Ask Sabiha: A Weekly Column on How to Protect Yourself against Cyber Villains
Hi, my name is Sabiha and I am a student at Roosevelt just like you. I am working with Roosevelt’s technology department in cyber security. I am also a junior in the cyber security program. You can ask me about cyber security, phishing emails, emailing scams, and anything that has you worried about your own data security!
So, let’s get to it…
You may have heard about holiday scams on social media, on the news, or even from your friends. However, do you know what they really look like?
Here are some Holiday scams to watch out for this season:
- Fake holiday lottery winnings and giveaways claiming that you won and only need to pay taxes or fees to claim it! If you need to pay money, you didn’t win!
- Fake e-cards and invitation emails with phishing links harvesting personal identifiable information (PII) that can compromise your identity. Additionally, PII can be used for fraudulent purposes such as sending more phishing emails and even commit identity theft!
- “Secret Santa Gift Exchange” schemes. The Better Business Bureau has stated that these pyramid schemes are illegal and to report anyone promoting such invitations. These schemes can make you susceptible to more phishing attacks, or a victim of identity theft.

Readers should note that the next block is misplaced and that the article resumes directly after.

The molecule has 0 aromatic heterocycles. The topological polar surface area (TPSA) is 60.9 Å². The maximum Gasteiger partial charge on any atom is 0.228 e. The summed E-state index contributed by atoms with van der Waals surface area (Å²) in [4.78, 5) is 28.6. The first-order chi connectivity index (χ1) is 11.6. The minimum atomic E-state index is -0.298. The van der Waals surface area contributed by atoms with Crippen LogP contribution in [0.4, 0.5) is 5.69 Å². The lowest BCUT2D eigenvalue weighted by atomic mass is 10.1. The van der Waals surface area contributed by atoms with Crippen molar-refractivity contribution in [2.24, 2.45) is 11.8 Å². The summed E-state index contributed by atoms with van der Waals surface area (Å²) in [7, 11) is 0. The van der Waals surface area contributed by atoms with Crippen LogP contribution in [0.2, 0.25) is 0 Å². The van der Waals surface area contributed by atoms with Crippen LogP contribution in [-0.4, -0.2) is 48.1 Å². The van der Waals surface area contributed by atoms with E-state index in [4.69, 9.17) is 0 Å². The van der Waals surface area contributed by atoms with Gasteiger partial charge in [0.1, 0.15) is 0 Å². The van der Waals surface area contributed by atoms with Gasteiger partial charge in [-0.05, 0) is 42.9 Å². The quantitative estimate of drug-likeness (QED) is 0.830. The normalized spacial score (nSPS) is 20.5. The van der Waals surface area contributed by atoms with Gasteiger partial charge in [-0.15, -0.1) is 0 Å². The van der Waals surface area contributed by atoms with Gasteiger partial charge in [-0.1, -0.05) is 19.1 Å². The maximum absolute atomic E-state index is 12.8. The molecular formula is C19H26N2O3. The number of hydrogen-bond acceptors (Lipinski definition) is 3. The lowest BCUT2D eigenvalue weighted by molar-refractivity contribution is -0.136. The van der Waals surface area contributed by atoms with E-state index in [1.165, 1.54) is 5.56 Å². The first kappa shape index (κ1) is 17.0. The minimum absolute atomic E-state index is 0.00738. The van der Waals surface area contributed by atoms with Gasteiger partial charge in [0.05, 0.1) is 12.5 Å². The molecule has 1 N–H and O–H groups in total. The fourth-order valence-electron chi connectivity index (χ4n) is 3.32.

- Temporary holiday job scammers will reach out to you promising some form of employment such as work from home, secret shopper, or other ways to make fast and easy money. These job offers are nothing but ways to collect personal identifiable information (PII) and or money.
- Travel scams such as cheap airline tickets and or winning vacation tickets in a contest that you never entered in the first place. Be cautious of “too good to be true deals” including high discounts and promotional offers. Cyber villains may also use trusted sources to lure you in and redirect you to pay on a different site or by wire-transfer. Avoid any such transactions and pay only with credit cards to be safe from fraud.
- Shipping invoice emails for items that you did not purchase. The purpose is to bait you into clicking on links and or attachments containing malware. These links lead you to sign-in websites. However, unlike legitimate websites, here your information isn’t encrypted, and the scammer can easily take the credentials that you provide and gain access to your account. The attachments on such emails may contain malware that will allow a cyber villain access to your computer. Both will compromise your identity and data, allowing the scammer to commit identity theft.
Those are some of the forms of holiday scams you may encounter. Be sure to watch out for telltale signs and be safe! Happy Holidays!
Let me know in the comments below what else you are interested in learning about!